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Family surprise at value of North Sea harpoon

PUBLISHED: 08:24 28 March 2010 | UPDATED: 16:54 06 July 2010

Amy Gray

The family of the Lowestoft fisherman who found a harpoon tip that proved East Anglia was once land linked to continental Europe had no idea of the significance of the discovery.

The family of the Lowestoft fisherman who found a harpoon tip that proved East Anglia was once land linked to continental Europe had no idea of the significance of the discovery.

Pilgrim Edward Lockwood, known to his family as Ted, found the 14,000-year-old deer antler harpoon when he dredged it up 25 miles off the coast of Cromer in 1931.

The 8in hunting tool fascinated historians, who realised it had not been dropped into the sea but used by hunter-gatherers during the last ice age.

His family knew Mr Lockwood had given some items to museums, but were thrilled to hear that the small tool was of such historical importance.

Last week, the EDP reported that a Norwegian TV crew were making a film on the origins of Norway and had travelled to Norwich to view the harpoon.

Jill Gorman spotted her grandfather's name and quickly informed her mother, Sylvia Harvey.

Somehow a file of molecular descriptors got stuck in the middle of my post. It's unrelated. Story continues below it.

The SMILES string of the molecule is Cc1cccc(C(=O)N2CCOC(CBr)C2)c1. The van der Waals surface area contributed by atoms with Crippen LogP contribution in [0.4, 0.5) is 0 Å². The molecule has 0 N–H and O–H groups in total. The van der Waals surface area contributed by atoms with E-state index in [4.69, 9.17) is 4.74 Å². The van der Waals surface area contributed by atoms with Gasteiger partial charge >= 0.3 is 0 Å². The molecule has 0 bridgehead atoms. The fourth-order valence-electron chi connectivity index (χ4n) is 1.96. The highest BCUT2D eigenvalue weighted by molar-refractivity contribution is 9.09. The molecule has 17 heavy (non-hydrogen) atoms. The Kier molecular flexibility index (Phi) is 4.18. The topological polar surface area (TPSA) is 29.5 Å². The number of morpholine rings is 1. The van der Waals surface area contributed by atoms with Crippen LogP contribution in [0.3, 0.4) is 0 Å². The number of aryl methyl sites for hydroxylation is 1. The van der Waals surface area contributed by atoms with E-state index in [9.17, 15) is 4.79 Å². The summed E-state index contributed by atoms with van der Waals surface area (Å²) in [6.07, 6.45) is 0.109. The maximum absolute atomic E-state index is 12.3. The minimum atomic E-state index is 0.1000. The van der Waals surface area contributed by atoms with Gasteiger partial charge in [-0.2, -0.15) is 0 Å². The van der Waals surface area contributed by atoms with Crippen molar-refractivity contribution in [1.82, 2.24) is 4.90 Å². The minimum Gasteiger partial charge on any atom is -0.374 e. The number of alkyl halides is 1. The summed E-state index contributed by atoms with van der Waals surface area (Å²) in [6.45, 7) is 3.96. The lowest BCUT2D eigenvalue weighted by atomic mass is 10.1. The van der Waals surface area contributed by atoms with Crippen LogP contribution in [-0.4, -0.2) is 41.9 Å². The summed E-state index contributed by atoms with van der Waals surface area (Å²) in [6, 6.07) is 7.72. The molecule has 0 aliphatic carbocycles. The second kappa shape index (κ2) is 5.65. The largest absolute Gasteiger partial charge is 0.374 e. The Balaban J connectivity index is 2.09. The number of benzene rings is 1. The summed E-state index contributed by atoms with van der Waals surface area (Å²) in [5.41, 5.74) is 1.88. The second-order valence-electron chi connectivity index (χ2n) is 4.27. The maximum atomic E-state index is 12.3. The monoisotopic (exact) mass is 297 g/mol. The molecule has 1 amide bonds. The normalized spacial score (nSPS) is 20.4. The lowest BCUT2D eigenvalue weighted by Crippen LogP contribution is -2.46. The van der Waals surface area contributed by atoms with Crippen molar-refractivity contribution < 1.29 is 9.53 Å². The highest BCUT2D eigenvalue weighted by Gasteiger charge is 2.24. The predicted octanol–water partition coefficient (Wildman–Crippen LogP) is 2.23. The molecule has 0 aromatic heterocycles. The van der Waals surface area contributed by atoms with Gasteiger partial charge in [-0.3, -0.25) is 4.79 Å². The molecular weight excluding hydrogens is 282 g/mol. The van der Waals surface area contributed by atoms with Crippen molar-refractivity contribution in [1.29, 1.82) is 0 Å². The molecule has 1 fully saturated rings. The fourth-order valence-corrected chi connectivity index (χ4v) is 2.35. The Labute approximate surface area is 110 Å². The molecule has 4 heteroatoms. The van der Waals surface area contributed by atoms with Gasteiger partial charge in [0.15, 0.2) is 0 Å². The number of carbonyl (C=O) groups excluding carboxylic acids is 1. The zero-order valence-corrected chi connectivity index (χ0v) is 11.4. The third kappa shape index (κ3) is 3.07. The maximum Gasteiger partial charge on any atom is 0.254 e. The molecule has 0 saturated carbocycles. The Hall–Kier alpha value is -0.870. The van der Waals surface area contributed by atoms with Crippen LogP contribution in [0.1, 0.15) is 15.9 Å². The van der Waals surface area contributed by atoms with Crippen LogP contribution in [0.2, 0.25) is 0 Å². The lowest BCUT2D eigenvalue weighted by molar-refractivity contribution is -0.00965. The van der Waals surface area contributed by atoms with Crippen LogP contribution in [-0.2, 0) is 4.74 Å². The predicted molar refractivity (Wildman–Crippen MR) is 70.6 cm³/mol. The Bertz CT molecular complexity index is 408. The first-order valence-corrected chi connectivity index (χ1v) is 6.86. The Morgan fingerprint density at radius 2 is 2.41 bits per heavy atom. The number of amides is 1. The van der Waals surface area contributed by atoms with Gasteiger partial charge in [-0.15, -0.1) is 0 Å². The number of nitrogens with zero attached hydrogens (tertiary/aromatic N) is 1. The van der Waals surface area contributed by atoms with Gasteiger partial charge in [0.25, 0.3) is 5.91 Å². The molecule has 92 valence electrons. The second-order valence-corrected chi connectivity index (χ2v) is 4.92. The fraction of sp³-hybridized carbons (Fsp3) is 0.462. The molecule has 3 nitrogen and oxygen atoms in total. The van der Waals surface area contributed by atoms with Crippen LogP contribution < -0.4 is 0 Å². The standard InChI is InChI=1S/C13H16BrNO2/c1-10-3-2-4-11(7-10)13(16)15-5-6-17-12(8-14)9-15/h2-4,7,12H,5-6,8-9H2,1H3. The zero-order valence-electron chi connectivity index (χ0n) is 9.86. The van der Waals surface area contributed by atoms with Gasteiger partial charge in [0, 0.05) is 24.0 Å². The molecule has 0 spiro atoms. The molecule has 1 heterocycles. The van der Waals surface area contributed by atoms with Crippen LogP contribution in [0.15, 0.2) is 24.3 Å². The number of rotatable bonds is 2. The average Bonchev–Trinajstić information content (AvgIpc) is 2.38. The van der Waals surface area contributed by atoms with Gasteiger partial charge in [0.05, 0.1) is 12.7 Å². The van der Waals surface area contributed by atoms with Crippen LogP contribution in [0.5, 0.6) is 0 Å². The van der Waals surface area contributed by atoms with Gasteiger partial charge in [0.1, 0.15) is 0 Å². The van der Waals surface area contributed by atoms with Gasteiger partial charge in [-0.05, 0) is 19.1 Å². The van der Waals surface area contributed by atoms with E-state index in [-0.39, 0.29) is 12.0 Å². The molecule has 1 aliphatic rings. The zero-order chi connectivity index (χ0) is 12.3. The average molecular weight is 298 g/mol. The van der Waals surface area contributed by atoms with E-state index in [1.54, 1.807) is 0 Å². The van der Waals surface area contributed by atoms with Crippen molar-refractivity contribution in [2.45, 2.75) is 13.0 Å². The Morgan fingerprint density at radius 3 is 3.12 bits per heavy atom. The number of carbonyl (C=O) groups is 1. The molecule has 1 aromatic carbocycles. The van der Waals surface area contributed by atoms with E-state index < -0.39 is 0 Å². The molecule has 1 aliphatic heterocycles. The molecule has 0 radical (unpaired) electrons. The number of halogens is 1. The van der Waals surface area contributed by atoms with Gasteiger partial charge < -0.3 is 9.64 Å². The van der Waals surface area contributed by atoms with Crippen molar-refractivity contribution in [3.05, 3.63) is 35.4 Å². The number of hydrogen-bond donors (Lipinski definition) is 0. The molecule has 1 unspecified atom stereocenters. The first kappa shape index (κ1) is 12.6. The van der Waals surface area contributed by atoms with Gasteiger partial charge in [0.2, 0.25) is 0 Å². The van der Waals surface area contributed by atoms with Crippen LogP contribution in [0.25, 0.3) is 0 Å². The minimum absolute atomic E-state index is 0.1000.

“My father found some things at sea and gave them to the museum and really that was all I knew,” said Mrs Harvey, 76, from Oulton, Lowestoft.

“It has been very exciting. Jill rang me and said: 'Mum, Grandad's in the paper'.

“It's wonderful when you think about it; it was all dry land all those years ago.”

The Lockwood family fished out of the town for at least three generations until the decline of the fishing industry and said Mr Lockwood, who died in 1966, was born and bred in Lowestoft.

The harpoon is on display in the Museum of Rural Life in Gressenhall and the family plan to visit as they have never seen it.

Mrs Gorman said she was delighted to read about the implications of her grandfather's find.

“It's been lovely. How we found it in the paper was lovely. It still amazes me how Granddad spotted it, because it isn't big, is it?

“He was a lovely man, a proper gentleman.”

As well as photos of Mr Lockwood's trawler Colinda, which was also the name of his house, the family has his original skipper licence made from pig skin. The antler was found in a part of the North Sea called Doggerland, which has long since disappeared beneath the waves.

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